Our family hosted a festive holiday brunch this past weekend. We had it a tad early for two reasons. First, we wanted to be sure we celebrated the holiday prior to the movers coming to pack up our apartment for the impending move stateside. Second, isn’t it much more fun to stretch out the holiday by celebrating it stat?
the holiday eats
Like Halloween, I started chili in the days before the brunch as I observed how popular it was. Additionally, we made a bacon and vegetable quiche, muffin cup-sized vegetable frittatas, herb chicken goat cheese macaroni, and latkes day-of. The dough for the quiche was made the night before.
I was surprised about how popular the frittatas and quiche ended up being. The frittatas were so easy for little ones to eat and the quiche was a hit with the parents.
the holiday treats
My husband also baked two pumpkin pies. It is one of my favorite desserts and I just don’t think seasonal squash gets it’s due! Like the dough for the quiche, the dough for the pies were made the night before.
I modeled much of treats on the Pamper Pirate’s Halloween party: sugar cookies, frozen bananas, and cupcakes. Like Halloween, we packed a pair of sugar cookies in each of the take-home goody bags for the littles.
the holiday goody bags
I prepared the holiday goody bags with the Pamper Pirate a few days before the party. (Personal note: I made up hot chocolate from Burdicks as procured from their Georgetown outpost. Super seasonal, super delicious, and I loved making that holiday memory with our little one.) Additionally, I used the metallic confetti paper from the Halloween shipment to stuff the goody bags, along with the sugar cookies.
the grownup drinks
Like Halloween, we served red snappers and mimosas for the adults. Make a pitcher of the former a few minutes prior to guests arriving and make sure to have lime wedges, celery stalks, and bacon salt on hand.
crafts for the little ones
While I know we can lean on the toys in the six foot by six foot play pen, I like to offer at least one craft for each child to bring home. The Halloween wreath was a hit, as was the birthday make-your-own-puppet. (Both are sure to be repeated at future parties or until the Pamper Pirate’s requests a new craft. )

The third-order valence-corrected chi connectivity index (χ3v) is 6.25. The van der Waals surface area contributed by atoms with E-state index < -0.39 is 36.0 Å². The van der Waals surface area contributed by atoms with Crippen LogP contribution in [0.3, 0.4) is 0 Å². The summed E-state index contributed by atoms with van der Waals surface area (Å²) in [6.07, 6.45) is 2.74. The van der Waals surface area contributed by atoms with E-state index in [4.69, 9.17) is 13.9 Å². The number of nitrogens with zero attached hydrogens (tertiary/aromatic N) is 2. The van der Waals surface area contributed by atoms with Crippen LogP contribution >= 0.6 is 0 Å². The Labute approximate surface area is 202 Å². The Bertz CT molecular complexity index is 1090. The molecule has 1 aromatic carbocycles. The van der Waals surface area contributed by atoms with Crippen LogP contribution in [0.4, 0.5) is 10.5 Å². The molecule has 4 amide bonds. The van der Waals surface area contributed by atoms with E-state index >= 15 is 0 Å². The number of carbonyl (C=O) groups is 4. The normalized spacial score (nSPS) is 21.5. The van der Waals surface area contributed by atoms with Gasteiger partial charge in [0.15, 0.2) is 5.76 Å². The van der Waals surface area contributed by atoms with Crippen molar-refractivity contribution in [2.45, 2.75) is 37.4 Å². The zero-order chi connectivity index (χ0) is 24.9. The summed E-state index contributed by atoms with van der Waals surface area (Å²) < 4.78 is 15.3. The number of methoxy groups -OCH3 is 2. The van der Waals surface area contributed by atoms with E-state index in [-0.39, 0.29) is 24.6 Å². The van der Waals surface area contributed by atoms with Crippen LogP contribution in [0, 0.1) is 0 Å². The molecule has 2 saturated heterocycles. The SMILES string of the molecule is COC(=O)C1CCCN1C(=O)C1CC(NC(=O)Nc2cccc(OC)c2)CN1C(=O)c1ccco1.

For the holiday party, I knew we would have observers of different religions and as such, I procured a Hanukkah craft and a Christmas craft. Of course, attendees were not restricted to one or the other. Not to sound woke-ish, but it is my hope that this opens up opportunities for little ones to learn about cultures other than their own.
The Pamper Pirate and I test drove the craft together in order to trouble shoot any potential issues. We did not find any, largely thanks to not needing any glue. His ornament now had a home on our tree.
This brings me to the decorations. Other than our tree, we did not decorate for the holiday. I will say that I wrapped all of the Pamper Pirate’s gifts earlier that usual, and set them next to the tree on a long table that runs next to it and covers our electrical transformer. I also set out our stockings on said table as we do not have a fireplace. Lastly, I like to stack the Pamper Pirate’s holiday books on the table as well.
about our tree
Our tree is artificial. This is the holiday life of a ever-moving family.
Allow me to back up. Growing up in a military family, I never knew whether we were going to get a tree when we lived abroad. Often the selection was lackluster, lots of Charlie Brown trees. When we received word that we were moving to Asia, I immediately ordered a fake prelit tree from one of those stores that nearly everyone registers from for weddings. Cut to half of the lights being out immediately after setting it up and having to drag it to the nearest brick and mortar location in order to get it out of our little apartment.
I gave the Balsam Hill, the Cathedral Fir in seven and a half feet (though it also comes in a nine foot option) a shot, despite having misgivings about prelit trees based upon our first experience.
Genius move, really. The lights work! I love the skinny shape, as it works in more areas than a standard full shaped tree. I know my little one will always have a Christmas tree every year and we will not have to string lights on it.
When we return to the states, I see this tree going in the sitting room or dining room and a real tree going in the family room.